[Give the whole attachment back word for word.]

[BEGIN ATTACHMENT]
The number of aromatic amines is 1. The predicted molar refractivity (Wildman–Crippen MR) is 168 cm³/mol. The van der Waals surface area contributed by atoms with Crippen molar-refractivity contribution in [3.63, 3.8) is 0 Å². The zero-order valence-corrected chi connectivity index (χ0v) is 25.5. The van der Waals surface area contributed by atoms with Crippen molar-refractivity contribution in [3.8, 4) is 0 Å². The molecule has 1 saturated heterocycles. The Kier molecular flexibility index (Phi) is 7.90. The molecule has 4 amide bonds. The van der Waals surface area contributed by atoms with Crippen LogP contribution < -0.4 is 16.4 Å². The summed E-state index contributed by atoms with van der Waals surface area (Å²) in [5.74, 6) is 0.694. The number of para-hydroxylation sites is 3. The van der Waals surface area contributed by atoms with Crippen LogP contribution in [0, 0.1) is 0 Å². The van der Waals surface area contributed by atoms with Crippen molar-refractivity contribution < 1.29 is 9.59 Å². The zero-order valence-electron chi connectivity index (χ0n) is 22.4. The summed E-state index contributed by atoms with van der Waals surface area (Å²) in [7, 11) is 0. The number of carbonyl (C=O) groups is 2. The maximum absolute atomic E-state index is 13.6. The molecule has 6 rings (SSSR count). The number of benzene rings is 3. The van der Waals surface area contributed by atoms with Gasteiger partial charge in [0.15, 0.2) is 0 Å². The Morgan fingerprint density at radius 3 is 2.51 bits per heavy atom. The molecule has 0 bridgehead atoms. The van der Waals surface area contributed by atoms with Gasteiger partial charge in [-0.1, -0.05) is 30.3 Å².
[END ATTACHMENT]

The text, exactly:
The number of aromatic amines is 1. The predicted molar refractivity (Wildman–Crippen MR) is 168 cm³/mol. The van der Waals surface area contributed by atoms with Crippen molar-refractivity contribution in [3.63, 3.8) is 0 Å². The zero-order valence-corrected chi connectivity index (χ0v) is 25.5. The van der Waals surface area contributed by atoms with Crippen molar-refractivity contribution in [3.8, 4) is 0 Å². The molecule has 1 saturated heterocycles. The Kier molecular flexibility index (Phi) is 7.90. The molecule has 4 amide bonds. The van der Waals surface area contributed by atoms with Crippen LogP contribution < -0.4 is 16.4 Å². The summed E-state index contributed by atoms with van der Waals surface area (Å²) in [5.74, 6) is 0.694. The number of para-hydroxylation sites is 3. The van der Waals surface area contributed by atoms with Crippen LogP contribution in [0, 0.1) is 0 Å². The van der Waals surface area contributed by atoms with Crippen molar-refractivity contribution < 1.29 is 9.59 Å². The zero-order valence-electron chi connectivity index (χ0n) is 22.4. The summed E-state index contributed by atoms with van der Waals surface area (Å²) in [7, 11) is 0. The number of carbonyl (C=O) groups is 2. The maximum absolute atomic E-state index is 13.6. The molecule has 6 rings (SSSR count). The number of benzene rings is 3. The van der Waals surface area contributed by atoms with Gasteiger partial charge in [0.15, 0.2) is 0 Å². The Morgan fingerprint density at radius 3 is 2.51 bits per heavy atom. The molecule has 0 bridgehead atoms. The van der Waals surface area contributed by atoms with Gasteiger partial charge in [-0.1, -0.05) is 30.3 Å².